Part III Overview
In Part I of our Portrait and Image Editing Tutorial, we discussed how we can apply a bright, slightly-faded, cool toned look using the SLR Lounge Lightroom 4 Preset System on one of Benjamin Von Wong’s Dead Sea Photoshoot images. Then we took the image over to Photoshop in Part II of our tutorial for some additional retouching and refining using tools such as Liquify and stamp tools.
Now for the final leg of our retouching series, we go back to Lightroom 4 to polish off the image with our Standard Color SOFT PORTRAIT Preset and with a Graduated Filter to blur the environment around her in order to emphasize the ethereal look that we are looking for. As a quick bonus, we also created a black and white variation of the image.
Watch the Video Tutorial
Written Lightroom 4 Tutorial – Dead Sea Edit Part 3
For those that don’t want to watch the video, here is the entire tutorial transcribed into written form below.
Step 1. Standard Color Soft Portrait Preset Look
So what I’m looking for with this image is a soft portrait look that smooths out the base tones.
Begin by lowering both the Highlights and Whites to -30 each, and also by increasing the Shadows and Blacks to +10 each. After that, let’s lower both the Clarity and the Vibrance by -10 to further soften the model’s skin.
We also want to add a gentle S-curve on the RGB Tone Curve to bring back a little bit of the contrast as well, since lowering the highlights and increasing the shadows can flatten the contrast a bit.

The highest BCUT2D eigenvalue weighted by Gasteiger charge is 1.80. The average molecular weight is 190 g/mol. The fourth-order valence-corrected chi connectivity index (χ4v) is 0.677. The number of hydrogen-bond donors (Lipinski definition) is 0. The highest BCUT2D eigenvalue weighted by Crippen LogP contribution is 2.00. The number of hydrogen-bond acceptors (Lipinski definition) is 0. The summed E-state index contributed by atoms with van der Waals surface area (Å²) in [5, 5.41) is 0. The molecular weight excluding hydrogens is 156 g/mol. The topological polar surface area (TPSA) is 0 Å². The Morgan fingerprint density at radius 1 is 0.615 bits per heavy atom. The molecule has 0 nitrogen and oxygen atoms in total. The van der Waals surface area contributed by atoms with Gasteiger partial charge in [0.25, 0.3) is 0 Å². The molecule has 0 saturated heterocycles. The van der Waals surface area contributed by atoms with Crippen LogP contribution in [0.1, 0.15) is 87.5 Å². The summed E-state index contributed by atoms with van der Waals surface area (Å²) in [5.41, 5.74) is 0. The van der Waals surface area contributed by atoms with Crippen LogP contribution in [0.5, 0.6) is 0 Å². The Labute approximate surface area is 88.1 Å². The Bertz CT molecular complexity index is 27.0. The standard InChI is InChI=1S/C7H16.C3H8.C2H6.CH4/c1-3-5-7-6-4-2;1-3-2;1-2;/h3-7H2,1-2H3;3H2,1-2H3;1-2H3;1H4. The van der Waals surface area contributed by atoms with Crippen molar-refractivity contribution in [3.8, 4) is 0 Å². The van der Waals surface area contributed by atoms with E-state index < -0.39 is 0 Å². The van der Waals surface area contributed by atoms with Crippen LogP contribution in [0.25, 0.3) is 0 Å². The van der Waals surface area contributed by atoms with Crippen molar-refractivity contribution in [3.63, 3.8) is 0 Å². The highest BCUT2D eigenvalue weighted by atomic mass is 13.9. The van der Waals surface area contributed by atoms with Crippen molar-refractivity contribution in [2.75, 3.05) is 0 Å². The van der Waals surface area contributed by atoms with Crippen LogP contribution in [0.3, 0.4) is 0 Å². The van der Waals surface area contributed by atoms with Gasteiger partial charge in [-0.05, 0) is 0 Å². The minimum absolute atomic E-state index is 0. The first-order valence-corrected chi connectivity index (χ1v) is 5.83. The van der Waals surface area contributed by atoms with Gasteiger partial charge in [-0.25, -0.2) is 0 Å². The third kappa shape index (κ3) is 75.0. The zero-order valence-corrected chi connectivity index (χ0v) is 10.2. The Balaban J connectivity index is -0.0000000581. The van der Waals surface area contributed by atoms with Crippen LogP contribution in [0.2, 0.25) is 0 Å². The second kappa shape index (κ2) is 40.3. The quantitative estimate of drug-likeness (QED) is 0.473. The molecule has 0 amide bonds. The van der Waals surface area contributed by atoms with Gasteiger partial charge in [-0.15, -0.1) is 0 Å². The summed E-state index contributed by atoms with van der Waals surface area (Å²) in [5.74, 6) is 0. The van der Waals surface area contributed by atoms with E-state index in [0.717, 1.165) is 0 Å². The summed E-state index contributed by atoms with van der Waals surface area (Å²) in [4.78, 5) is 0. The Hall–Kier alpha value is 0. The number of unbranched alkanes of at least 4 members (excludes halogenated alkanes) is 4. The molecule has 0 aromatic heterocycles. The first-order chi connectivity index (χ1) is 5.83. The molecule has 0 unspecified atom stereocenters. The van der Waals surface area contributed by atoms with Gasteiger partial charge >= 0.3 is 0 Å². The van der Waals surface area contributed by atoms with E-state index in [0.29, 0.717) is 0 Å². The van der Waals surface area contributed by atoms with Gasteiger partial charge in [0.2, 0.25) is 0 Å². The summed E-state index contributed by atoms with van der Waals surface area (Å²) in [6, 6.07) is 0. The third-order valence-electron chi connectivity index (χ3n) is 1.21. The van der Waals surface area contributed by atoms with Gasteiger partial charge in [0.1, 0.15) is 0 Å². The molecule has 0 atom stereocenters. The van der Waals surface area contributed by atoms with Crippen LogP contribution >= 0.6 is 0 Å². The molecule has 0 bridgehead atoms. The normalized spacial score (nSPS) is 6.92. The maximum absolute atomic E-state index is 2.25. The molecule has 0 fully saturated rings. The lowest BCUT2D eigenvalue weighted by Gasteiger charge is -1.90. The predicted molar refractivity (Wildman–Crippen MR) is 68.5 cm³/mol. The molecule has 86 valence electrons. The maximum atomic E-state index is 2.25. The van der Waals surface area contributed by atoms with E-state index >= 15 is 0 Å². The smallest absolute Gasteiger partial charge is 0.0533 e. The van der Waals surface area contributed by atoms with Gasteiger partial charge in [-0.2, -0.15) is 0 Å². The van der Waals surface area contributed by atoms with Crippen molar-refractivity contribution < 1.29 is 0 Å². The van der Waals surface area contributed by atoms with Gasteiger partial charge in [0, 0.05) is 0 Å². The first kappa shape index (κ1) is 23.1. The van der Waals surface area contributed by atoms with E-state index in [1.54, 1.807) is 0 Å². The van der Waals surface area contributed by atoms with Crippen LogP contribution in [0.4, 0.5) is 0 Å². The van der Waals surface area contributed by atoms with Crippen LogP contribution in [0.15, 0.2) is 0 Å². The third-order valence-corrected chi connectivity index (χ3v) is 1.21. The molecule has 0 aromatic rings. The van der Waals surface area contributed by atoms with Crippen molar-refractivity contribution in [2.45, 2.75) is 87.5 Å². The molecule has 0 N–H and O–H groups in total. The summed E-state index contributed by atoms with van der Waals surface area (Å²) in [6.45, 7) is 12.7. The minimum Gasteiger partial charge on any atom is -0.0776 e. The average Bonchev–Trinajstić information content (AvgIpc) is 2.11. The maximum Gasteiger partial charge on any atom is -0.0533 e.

You can already tell that by doing this set of adjustments, the image is really starting to get a very cohesive ethereal look.
You can also get a brightening edge effect around the borders of the photo by adding +30 Lens Vignetting Amount. I like how it looks in this image, but this is step is optional.
Step2. Dreamy Effect from the Heavy Desharperning Graduated Filter Preset
The last step for this image is to use the Graduated Filter in order to add a dreamy effect to the environment. First, let’s set the Sharpness to -100. By using the Graduated Filter, we can blur the sides of the image and let it taper off towards her. It is a really nice and effective look for her and the Dead Sea environment because it gives that feeling like you’re dreaming about a woman walking around in a desert-like environment.
That’s about all I want to do with retouching with the image, and this is the end result:
Black and white Image
Another good variation to this image is to turn it black and white in Lightroom 4. First, make a virtual copy of this finished image by hitting CTRL+’ (WIN) or CMD+’ (MAC). You can then hit V to flip the image to black and white. Since tonality and contrast are important to a black and white image, we can accentuate those two features by adding +20 on Contrast and +10 on Exposure.
Alright, that’s it! So hopefully you guys enjoy this photographic journey with us and I want to thank Benjamin Von Wong for providing us with the RAW file for this image to work on. Until the next video!
Be sure to check out more of Benjamin Von Wong’s work at his website: VonWong.com